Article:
CTE Number 1 September 1996
How you spend the first day of class will set the tone for the entire course. Many teachers devote the first class meeting to giving a general description of the course and its requirements and after answering questions, either begin to lecture or dismiss the class early. But there are many important things you can do on the first day that will help establish rapport with the students, prepare them for the course's work, and generate excitement about the subject matter.
Research shows undergraduates want to know two kinds of information on the first day of class. First, they want to learn as much as possible so they can decide whether to stay in the course and so they can estimate the work requirements for the entire course. Second, they are curious about the teacher as a person. They want to know if you will be reasonable and fair, if you care about them as individuals, and if you care about the course itself.
A well written syllabus, distributed during the first class, promotes a positive attitude in students, because it shows the teacher cares about the course and has made an effort to plan it carefully. A syllabus should contain course goals, topics, texts, grading and examination procedures, reading assignments, attendance policy, and your office location and appointment hours. Comments you give in class about the textbook are important since students are judging if they need to buy it and how closely they will have to read it. Stressing your availability during office hours and lingering after class to answer questions and deal with problems both suggest your accessibility.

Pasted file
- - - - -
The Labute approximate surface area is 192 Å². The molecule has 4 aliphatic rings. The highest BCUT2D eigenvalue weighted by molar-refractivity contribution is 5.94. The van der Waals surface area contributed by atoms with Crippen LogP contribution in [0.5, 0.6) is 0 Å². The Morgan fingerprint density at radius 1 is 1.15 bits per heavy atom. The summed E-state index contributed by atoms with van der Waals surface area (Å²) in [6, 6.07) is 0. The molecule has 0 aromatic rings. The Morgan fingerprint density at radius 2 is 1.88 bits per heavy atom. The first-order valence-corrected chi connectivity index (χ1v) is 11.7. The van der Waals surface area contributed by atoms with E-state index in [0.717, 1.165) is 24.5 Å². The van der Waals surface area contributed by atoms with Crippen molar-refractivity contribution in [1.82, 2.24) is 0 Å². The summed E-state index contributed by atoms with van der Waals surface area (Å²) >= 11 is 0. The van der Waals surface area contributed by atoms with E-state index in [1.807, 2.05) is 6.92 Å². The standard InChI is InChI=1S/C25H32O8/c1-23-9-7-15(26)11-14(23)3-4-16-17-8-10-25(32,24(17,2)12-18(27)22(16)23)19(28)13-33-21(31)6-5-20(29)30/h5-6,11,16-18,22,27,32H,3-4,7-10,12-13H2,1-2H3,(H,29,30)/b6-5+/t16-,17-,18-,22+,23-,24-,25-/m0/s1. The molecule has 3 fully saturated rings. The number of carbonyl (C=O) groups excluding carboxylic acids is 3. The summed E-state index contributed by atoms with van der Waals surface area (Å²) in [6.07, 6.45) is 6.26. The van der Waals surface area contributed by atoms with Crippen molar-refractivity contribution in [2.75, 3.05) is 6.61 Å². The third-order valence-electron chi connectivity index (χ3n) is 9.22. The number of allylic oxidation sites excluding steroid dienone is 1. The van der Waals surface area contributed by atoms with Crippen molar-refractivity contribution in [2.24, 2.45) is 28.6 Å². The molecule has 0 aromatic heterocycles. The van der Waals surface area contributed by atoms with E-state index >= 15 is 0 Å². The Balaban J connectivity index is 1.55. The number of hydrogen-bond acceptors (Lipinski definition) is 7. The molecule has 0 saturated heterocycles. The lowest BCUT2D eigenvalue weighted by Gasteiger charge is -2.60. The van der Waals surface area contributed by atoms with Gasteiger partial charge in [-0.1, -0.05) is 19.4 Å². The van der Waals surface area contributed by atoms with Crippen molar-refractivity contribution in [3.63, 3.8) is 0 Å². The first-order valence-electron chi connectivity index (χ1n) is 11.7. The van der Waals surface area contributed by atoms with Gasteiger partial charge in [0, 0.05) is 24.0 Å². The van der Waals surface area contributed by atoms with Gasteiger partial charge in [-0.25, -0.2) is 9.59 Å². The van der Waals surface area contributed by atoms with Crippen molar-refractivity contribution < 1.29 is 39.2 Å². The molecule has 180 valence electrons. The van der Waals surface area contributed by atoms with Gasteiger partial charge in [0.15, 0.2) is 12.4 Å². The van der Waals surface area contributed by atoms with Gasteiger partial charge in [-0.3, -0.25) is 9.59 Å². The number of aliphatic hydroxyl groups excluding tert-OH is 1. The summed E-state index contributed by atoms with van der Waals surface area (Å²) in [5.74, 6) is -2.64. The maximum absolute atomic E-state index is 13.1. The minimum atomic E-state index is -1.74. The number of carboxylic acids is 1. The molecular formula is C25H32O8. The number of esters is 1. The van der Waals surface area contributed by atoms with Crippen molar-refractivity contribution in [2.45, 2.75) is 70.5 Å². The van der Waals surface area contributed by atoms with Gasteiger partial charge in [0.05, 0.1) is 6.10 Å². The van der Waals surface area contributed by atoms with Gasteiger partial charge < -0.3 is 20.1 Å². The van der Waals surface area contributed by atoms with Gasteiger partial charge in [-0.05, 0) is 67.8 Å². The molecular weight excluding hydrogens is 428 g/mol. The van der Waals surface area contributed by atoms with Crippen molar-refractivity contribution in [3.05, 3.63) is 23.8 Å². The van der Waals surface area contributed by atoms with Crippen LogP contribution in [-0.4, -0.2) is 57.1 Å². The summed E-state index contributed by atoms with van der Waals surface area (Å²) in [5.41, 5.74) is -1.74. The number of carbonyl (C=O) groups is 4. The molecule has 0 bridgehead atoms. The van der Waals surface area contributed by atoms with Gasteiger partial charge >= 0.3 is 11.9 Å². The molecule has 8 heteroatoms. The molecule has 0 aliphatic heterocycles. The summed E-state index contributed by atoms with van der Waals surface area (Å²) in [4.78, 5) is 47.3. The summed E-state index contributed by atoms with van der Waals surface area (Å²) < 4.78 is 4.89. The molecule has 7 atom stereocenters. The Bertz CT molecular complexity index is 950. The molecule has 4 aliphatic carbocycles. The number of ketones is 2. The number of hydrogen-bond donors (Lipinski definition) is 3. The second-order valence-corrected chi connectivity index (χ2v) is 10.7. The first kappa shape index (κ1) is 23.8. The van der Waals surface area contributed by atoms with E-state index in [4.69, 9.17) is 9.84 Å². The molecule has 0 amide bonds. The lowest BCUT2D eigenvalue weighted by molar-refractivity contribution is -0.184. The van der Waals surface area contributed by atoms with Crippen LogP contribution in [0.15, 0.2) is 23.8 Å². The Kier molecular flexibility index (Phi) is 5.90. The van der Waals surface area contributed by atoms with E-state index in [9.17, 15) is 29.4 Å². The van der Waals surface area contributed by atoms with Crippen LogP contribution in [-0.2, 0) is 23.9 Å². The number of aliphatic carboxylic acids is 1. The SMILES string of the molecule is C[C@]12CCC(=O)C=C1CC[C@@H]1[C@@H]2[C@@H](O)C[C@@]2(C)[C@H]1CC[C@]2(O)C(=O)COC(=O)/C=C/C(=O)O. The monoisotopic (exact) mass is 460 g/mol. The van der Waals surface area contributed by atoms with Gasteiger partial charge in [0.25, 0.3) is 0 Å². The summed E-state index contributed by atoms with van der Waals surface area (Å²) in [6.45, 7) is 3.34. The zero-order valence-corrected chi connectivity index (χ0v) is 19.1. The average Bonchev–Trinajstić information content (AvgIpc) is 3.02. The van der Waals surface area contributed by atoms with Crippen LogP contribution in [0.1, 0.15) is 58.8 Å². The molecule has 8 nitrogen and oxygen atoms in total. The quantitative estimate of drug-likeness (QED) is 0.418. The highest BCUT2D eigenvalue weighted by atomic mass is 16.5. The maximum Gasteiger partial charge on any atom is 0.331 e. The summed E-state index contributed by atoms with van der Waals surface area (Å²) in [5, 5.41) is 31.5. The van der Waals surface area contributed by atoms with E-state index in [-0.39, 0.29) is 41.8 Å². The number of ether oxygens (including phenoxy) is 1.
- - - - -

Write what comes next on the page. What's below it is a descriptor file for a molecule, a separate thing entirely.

The first day of class affords a variety of opportunities to establish rapport with your students and to provide the kinds of information you and they want in that initial class. By meeting these needs, you can increase their motivation and achievement and enhance your own effectiveness.
End of First Class exercise
Ask students to take the last two minutes of the first class and write down unsigned their impressions of what went well and what questions they still have about the course. This exercise shows students you are willing to learn from them and lets you review them to see if some unasked questions need to be addressed during the next class.
In this first number of Teaching Tips we have offered a few suggestions but there are many others.